Dairy Establishment Inspection Manual – Chapter 14 - Aseptic Processing and Packaging Systems
1.14.11 Safety Thermal Limit Recorder

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The function of this device is to:

  1. Automatically record the temperature of the product in the sensing chamber on a chart that also indicates the time of day, and provides a record of the process
  2. Indicate and record the position of FDD (i.e. forward or divert flow)
  3. Supply a temperature cut out signal input to the thermal limit controller unit

The evaluation of this task could include the review of documents such as:

  1. Plant records
  2. Testing/calibration documents
  3. Scheduled process
  4. Ladder logic

1.14.11.01 General Conditions

The STLR must meet the criteria established by the manufacturer of the APPS systems (industry to supply). Units must be manufactured for STLR usage and any modifications must be performed by, or authorized by the manufacturer.

The STLR shall be housed in a case that is moisture-proof under normal operating conditions. The STLR must be maintained in good condition, and operated as specified by the manufacturer. Any covers preventing access to public health adjustments, such as the divert set-point, must be maintained in place.

The single probe which senses the temperature for both the temperature recording pen and the cut-in /cut-out control shall be installed with a pressure-tight seal against the inside wall of the pipe with no threads exposed to milk or milk products.

The STLR must be serviced at least once per year and maintained on a continual basis so that the instrument functions according to specifications. Records of service and maintenance must be available in the plant's files.

All switches on the STLR and any controls associated with the operation of the aseptic unit shall be clearly identified. There shall be no switches or devices that could jeopardize the safety of the product by by-passing or over riding any public health controls.

1.14.11.02 Location

The single probe which senses the temperature for both the temperature recording pen and the cut-out control shall be installed in the sensing chamber, before the indicating thermometer probe. The distance between the 2 probes should not be more than 30 cm (12 inches).

1.14.11.03 Specifications

A circular chart shall make one revolution in not more than 12 hours and shall be graduated for a maximum record of 12 hours. If operations extend beyond 12 hours, a 24-hour chart can be used if it can provide an equivalent level of accuracy and clarity.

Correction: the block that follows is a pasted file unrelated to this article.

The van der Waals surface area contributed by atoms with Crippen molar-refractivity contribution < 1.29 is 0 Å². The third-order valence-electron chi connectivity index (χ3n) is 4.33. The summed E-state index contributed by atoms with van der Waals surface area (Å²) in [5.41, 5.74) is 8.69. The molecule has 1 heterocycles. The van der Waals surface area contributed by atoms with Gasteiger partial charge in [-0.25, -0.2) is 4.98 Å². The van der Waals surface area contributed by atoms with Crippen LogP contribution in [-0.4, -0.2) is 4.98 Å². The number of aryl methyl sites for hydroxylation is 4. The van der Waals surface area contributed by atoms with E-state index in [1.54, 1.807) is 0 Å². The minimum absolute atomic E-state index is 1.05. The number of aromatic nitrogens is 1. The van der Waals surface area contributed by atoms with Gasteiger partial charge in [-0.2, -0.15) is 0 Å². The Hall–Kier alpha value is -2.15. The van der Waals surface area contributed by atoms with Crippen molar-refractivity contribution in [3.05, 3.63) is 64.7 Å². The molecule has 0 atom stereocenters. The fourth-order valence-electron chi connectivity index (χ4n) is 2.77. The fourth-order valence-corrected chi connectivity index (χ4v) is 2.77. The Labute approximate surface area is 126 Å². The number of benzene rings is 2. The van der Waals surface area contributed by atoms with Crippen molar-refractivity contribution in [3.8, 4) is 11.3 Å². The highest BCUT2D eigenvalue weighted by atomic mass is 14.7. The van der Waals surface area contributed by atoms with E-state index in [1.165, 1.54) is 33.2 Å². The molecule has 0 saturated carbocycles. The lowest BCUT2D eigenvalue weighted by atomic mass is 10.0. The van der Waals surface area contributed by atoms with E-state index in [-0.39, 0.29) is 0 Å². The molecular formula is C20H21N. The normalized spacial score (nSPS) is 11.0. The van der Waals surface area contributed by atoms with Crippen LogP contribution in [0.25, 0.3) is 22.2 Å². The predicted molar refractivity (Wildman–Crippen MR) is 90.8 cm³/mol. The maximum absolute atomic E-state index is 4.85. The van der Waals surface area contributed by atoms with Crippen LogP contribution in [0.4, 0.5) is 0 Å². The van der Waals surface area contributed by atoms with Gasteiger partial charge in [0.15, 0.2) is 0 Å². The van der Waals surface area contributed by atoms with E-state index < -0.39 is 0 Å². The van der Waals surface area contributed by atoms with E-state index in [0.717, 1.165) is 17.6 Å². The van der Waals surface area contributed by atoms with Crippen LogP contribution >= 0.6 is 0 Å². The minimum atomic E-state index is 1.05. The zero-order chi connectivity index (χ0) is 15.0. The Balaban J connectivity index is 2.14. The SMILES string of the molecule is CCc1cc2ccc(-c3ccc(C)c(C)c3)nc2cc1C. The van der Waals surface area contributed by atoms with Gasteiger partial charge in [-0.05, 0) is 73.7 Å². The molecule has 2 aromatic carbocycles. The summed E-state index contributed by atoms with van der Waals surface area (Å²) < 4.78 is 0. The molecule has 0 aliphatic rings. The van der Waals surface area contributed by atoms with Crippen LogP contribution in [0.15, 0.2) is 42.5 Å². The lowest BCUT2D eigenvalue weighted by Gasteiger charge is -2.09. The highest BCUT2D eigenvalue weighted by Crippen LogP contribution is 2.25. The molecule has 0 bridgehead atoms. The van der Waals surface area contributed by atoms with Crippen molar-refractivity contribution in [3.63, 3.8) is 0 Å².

The chart positive drive mechanism shall be equipped with a system to prevent slippage or manual rotation (e.g. pin to puncture the chart paper). The chart used shall correspond with the chart number displayed on the identification plate of the STLR

The chart graduations shall not exceed 1°C (2°F) within a range of 5.5°C (10°F) of the processing temperature. The chart temperature scale shall not exceed 30°C (55°F) per 25 mm (1 inch) within a range of 11°C (20°F) of the processing temperature.

The STLR must have a functioning temperature recording pen.

All units must also have a functioning frequency pen. This pen, also called the event or divert pen, records the position of the FDD with a line on the outer edge of the chart. The frequency pen is energized by a position detector in the FDD as the FDD moves into forward position. The frequency pen is de-energized during diverted flow and it moves down to indicate a divert. Some systems may be designed so that the event pen indicates the critical factors required to enable forward or diverted flow. In such cases, the event pen will be de-energized when at least one of those pre-determined critical factors is not met.

These two pens must track together or follow the same time line. On certain models, a reference arc is used to align these two pens.

If the STLR requires a third pen, as with a multiple temperature divert unit, this third pen cannot track with the other two. It must be adjusted to lead or follow the other pens by a specified time factor. This value shall be displayed on the STLR unit. This ink used in this set-point recording pen should be differentiated from the other two.

1.14.11.04 Thermal Limit Controller Sequence Logic

Since the FDD is located downstream from the cooling section on aseptic systems, forward flow can not occur until all product contact surfaces from the holding tube to the FDD have been held at or above the required system sterilization temperature for the time specified in the scheduled process.

The thermal limit controller unit utilizes a sequence of electrical inputs and timers to ensure the Aseptic processing and packaging system is sterilized before allowing the FDD to assume the forward flow position.

For indirect heating systems, forward flow commences only after sensors at the FDD and at the holding tube have reached the required temperature for the length of time specified for system sterilization as per the scheduled process.

In direct heating systems, forward flow may commence only after the sensors located at the holding tube, the coolest part of the vacuum chamber, and at the FDD have reached the required temperature for the time period specified for system sterilization as per the scheduled process.

This assures that all parts of the system have been properly sterilized before allowing the FDD to move into the forward flow position. Once the minimum times and temperatures have been satisfied for system sterilization, the two auxiliary controllers (see Task 1.14.13.01 (at the FDD, and at the vacuum chamber on direct heating systems) then drop out of the control loop, and the primary recorder-controller (STLR) at the holding tube outlet (sensing chamber) resumes its function for normal product processing temperature control.